Web connected RTK GNSS
We are measuring ice flow with the help of new dGPS technologies. Earlier research used dGPS recordings with traditional high cost devices. Our research is using the latest generation of lower cost real-time kinematic dGPS so that more sites can be monitored for the same cost. It also means the loss of one unit in a glacier has a reduced financial impact. Our system automatically provides location measurements from synchonised dGPS units, which wait for a static RTK fix and then sleep between sessions. The readings are sent once per day to a web server via the Iridium satellite network, allowing the system to operate anywhere in the world. The fixes are accurate to around 2cm and they take less than two minutes to acquire, with only 50 bytes to transmit (vs hundreds of kBytes with dGPS recordings). This reduces the power requirements by around a 50th and opens up the possibility of year-around live monitoring.
In 2016 we carried out a simple experiment to track an Iceberg with the help of Formula E. This helped us carry out trials in 2017. Thanks to National Geographic we extended the system in 2018 and will monitor into 2020.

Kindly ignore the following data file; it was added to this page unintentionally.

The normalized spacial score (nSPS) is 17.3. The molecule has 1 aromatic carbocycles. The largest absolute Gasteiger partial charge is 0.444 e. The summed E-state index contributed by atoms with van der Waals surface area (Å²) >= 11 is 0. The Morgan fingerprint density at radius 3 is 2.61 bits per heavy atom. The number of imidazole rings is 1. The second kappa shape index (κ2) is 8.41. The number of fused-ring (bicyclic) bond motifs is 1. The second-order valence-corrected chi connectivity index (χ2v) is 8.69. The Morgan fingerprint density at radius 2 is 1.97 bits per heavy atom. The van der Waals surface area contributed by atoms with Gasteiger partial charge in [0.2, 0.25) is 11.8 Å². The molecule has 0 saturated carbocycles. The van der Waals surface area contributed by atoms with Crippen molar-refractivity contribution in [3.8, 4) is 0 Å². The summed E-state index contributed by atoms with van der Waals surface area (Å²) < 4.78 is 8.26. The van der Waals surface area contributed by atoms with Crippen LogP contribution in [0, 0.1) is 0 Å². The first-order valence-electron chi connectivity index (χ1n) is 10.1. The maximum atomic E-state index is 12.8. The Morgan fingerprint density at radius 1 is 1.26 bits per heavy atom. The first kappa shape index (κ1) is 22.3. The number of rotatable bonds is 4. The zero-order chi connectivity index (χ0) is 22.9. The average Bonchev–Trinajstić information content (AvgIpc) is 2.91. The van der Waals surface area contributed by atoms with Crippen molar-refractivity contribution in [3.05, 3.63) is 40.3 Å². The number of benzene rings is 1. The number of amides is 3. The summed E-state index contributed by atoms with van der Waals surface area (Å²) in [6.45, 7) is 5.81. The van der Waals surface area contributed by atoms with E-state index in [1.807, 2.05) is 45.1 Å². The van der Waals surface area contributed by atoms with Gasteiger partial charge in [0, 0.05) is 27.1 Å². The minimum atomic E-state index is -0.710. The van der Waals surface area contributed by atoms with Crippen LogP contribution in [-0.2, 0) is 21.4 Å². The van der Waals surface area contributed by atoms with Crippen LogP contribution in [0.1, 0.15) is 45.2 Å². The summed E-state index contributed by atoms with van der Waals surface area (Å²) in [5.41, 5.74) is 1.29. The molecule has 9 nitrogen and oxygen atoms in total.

in 2017 we installed differential dGPS units on two Glaciers in Iceland. Each site has one fixed base station and one moving unit on a glacier. The two are synchronised to wake up when readings are needed. The location data are sent back to the UK via Iridium Satellite messaging and combined with other data to study the glaciers.
Here is a Schematic of Piksi Multi based node showing how we power up the GPS/Iridium separately when we need them. Also the use of multiple batteries to increase capacity and avoid duplicating power supplies. The Espruino Pico is programmed entirely in MicroPython making it easy to adapt in the field.
This is the second Fjalls base station location – covering a wider area of the glacier.
this is the newer position of the Fjalls rover – higher on the glacier but with a good signal from its base station.
See our Blog posts on data from Breida
Imaging, GPR and other Surveys
We also carried out a quadcopter imaging survey in order to create a 3D model of the Fjallsjokull margin:
This “fly through” was created by moving through the 3D model – it is not a quadcopter video. Models like this can be used to monitor the changes over time as we produce one of the same area each year.
Together with the dGPS units we carried out a GPR survey of the ice being measured at Breida’ and left a timelapse camera observing the ice margin at Fjallsjokull.